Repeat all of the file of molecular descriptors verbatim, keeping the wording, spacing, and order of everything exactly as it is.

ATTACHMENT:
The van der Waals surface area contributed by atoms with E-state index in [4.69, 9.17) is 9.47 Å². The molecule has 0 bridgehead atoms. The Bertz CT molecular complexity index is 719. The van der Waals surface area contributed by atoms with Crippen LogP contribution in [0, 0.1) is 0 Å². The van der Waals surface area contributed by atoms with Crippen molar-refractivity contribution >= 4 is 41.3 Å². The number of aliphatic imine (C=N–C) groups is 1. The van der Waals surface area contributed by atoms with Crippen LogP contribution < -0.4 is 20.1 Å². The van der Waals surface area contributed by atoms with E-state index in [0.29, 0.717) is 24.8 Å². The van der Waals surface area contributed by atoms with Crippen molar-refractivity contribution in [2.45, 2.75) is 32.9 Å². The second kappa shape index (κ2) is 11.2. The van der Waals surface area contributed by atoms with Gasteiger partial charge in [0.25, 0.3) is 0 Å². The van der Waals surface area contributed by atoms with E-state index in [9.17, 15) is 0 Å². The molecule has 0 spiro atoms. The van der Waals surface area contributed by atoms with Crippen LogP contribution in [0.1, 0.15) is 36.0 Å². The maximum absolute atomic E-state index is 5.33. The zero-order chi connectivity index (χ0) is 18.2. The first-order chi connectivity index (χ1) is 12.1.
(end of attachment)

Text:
The van der Waals surface area contributed by atoms with E-state index in [4.69, 9.17) is 9.47 Å². The molecule has 0 bridgehead atoms. The Bertz CT molecular complexity index is 719. The van der Waals surface area contributed by atoms with Crippen LogP contribution in [0, 0.1) is 0 Å². The van der Waals surface area contributed by atoms with Crippen molar-refractivity contribution >= 4 is 41.3 Å². The number of aliphatic imine (C=N–C) groups is 1. The van der Waals surface area contributed by atoms with Crippen LogP contribution < -0.4 is 20.1 Å². The van der Waals surface area contributed by atoms with E-state index in [0.29, 0.717) is 24.8 Å². The van der Waals surface area contributed by atoms with Crippen molar-refractivity contribution in [2.45, 2.75) is 32.9 Å². The second kappa shape index (κ2) is 11.2. The van der Waals surface area contributed by atoms with Gasteiger partial charge in [0.25, 0.3) is 0 Å². The van der Waals surface area contributed by atoms with E-state index in [9.17, 15) is 0 Å². The molecule has 0 spiro atoms. The van der Waals surface area contributed by atoms with Crippen LogP contribution in [0.1, 0.15) is 36.0 Å². The maximum absolute atomic E-state index is 5.33. The zero-order chi connectivity index (χ0) is 18.2. The first-order chi connectivity index (χ1) is 12.1.